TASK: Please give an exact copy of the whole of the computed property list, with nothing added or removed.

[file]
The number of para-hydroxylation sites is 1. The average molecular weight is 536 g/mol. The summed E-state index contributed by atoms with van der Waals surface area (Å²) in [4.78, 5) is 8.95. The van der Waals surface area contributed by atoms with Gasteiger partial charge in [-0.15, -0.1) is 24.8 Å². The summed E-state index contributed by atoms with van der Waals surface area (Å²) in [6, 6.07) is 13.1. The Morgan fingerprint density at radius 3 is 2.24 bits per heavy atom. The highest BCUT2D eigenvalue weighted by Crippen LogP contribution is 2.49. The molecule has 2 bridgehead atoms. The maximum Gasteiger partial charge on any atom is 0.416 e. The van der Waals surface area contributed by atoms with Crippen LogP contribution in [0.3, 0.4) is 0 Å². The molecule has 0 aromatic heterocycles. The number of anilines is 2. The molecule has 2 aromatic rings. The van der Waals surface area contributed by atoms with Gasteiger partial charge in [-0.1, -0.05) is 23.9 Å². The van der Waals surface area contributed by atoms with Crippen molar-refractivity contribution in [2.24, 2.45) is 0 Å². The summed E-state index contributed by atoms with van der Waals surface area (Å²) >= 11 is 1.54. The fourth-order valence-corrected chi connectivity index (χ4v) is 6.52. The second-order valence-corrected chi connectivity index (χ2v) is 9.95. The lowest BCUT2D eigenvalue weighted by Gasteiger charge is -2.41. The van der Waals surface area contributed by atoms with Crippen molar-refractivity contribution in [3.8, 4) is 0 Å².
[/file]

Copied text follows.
The number of para-hydroxylation sites is 1. The average molecular weight is 536 g/mol. The summed E-state index contributed by atoms with van der Waals surface area (Å²) in [4.78, 5) is 8.95. The van der Waals surface area contributed by atoms with Gasteiger partial charge in [-0.15, -0.1) is 24.8 Å². The summed E-state index contributed by atoms with van der Waals surface area (Å²) in [6, 6.07) is 13.1. The Morgan fingerprint density at radius 3 is 2.24 bits per heavy atom. The highest BCUT2D eigenvalue weighted by Crippen LogP contribution is 2.49. The molecule has 2 bridgehead atoms. The maximum Gasteiger partial charge on any atom is 0.416 e. The van der Waals surface area contributed by atoms with Crippen LogP contribution in [0.3, 0.4) is 0 Å². The molecule has 0 aromatic heterocycles. The number of anilines is 2. The molecule has 2 aromatic rings. The van der Waals surface area contributed by atoms with Gasteiger partial charge in [-0.1, -0.05) is 23.9 Å². The van der Waals surface area contributed by atoms with Crippen molar-refractivity contribution in [2.24, 2.45) is 0 Å². The summed E-state index contributed by atoms with van der Waals surface area (Å²) >= 11 is 1.54. The fourth-order valence-corrected chi connectivity index (χ4v) is 6.52. The second-order valence-corrected chi connectivity index (χ2v) is 9.95. The lowest BCUT2D eigenvalue weighted by Gasteiger charge is -2.41. The van der Waals surface area contributed by atoms with Crippen molar-refractivity contribution in [3.8, 4) is 0 Å².